Liberty Matters

Doing the Dishes with Ethics and Institutions


I am astonished at Don’s ability to find just the right metaphor to make a scientific point.  In his first response he supplied us with the suggestive image of the tax on market/bettering  transactions, suggestive indeed of ways of measuring it.  The tax should show up as profit opportunities or price differentials, properly controlled for other sources such as transaction and transport costs.  Pick a place with evidently strong distaste for innovation and markets—the small Norwegian seaport in Ibsen’s first bourgeois play, Pillars of Society (1877), would serve, a town which the conservative schoolmaster Rørlund commends: “We ought to thank God, here in this town, that we live as we do....  We have to stand firm against all this experimentation that a restless age would like to foist on us” (act 1).  Measure therefore the shadow of the tax in profit opportunities disdained.
Now Don supplies us with the metaphor of the skyscraper and the wrecking ball, helping us—well, me—to admit that institutions, of course, have to matter some.  (The reason I am so hostile to the vapid assurance that “institutions matter” in recent economics is that it pointedly ignores the ethics required for an institution to be anything but a dead letter.  “No ethics, please.  We’re economists.”  Institutional analysis when not accompanied by serious inquiry into ethics and rhetoric is just a return to Max U unimproved (the character imagined maximizing under constraints).
Don assigns Good Institutions the role of preventing the wrecking balls from swinging.  Yes.  But I would merely add that a change in attitudes towards skyscrapers can help prevent them, too.  Economists are inclined to set aside changes in attitudes, in the style of the old paper by Becker and Stigler, “De Gustibus Non Disputandum” (The American Economic Review, Vol. 67, No. 2 [Mar., 1977], pp. 76-90; PDF).[29]  I approve of the humanistic use of Latin in the paper’s title.  But I do not approve of the anti-humanistic message, which is that tastes, attitudes, ideology, ethics, and rhetoric are all given, and outside economics, and probably pretty stable anyway.  No they aren’t. My favorite, bizarre example these days is ... dog poop.  Two decades ago you didn’t pick up your dog’s leavings.  (In Paris you still don’t.)  You took your dog over to the neighbor’s yard, let him do his duty, and then walked away.  Now everyone—for example in my very doggy Printer’s Row in Chicago—picks up.  Ethics changed, quickly.  A more serious example is the change in attitude created by the feminist movement about jobs for married women (something I’ve written a little on: yes, the Pill; but also ideological change, and amazingly quick).  The “absence of swinging wrecking balls” is not quite, as Don claims, merely about “the presence of good institutions.”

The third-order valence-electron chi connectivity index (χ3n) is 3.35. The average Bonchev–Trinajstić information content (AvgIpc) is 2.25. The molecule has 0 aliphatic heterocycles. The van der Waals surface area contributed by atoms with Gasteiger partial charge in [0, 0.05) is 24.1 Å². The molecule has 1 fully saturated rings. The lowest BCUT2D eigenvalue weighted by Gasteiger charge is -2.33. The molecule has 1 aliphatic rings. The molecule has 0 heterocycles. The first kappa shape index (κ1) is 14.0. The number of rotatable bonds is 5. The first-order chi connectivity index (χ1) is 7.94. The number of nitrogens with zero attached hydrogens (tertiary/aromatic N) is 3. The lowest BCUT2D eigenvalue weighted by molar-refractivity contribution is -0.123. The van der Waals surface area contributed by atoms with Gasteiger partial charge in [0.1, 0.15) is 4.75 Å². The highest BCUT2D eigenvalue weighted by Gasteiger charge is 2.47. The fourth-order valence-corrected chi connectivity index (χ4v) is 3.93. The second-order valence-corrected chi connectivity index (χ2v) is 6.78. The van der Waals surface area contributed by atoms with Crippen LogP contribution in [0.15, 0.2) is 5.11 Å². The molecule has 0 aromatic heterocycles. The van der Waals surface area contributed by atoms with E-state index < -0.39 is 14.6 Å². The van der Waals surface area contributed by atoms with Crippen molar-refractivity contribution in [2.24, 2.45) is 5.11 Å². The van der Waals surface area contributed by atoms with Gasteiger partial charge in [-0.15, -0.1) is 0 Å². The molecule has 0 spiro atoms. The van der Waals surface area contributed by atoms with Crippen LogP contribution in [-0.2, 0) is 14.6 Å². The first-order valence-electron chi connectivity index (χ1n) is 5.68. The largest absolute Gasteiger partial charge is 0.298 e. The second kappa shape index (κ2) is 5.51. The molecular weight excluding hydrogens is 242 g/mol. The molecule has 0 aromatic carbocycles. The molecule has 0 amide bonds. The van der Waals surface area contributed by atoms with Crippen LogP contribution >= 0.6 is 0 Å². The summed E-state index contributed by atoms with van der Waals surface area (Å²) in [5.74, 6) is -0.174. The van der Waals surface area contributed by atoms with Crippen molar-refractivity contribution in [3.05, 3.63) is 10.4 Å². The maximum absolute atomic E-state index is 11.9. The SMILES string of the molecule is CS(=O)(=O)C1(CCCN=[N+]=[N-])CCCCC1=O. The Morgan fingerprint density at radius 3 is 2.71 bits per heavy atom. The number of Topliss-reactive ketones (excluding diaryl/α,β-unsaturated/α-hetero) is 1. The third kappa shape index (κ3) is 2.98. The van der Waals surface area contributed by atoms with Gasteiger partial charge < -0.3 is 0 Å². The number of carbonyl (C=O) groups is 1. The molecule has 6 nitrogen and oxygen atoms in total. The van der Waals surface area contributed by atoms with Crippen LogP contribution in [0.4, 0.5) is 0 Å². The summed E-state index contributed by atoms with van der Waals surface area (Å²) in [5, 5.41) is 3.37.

In accepting John’s suggestions, Don notes that I am fuzzy about the relation between ideology and action.  My only excuse is that everyone is, except people who take up a corner solution—either a Hegelian idealistic one or a Marxist materialist one.  But I do not accept John’s (perhaps?) implied position, which Don, I believe, would reject, too, that we cannot unfuzz the matter in actual historical cases by exercising the comparative breadth that John brings or the historical depth that Joel brings.
I see a paper we four can write together, called “Ideas Matter Deeply, Institutions Superficially, But Both Matter.”  Don can supply us with our ruling metaphors, John with our comparative scope, Joel with telling details from British, Irish, and a half-dozen other histories.  I’ll do the dishes.
[29.] Becker and Stigler, “De Gustibus Non Disputandum” (The American Economic Review, Vol. 67, No. 2 [Mar., 1977], pp. 76-90; PDF).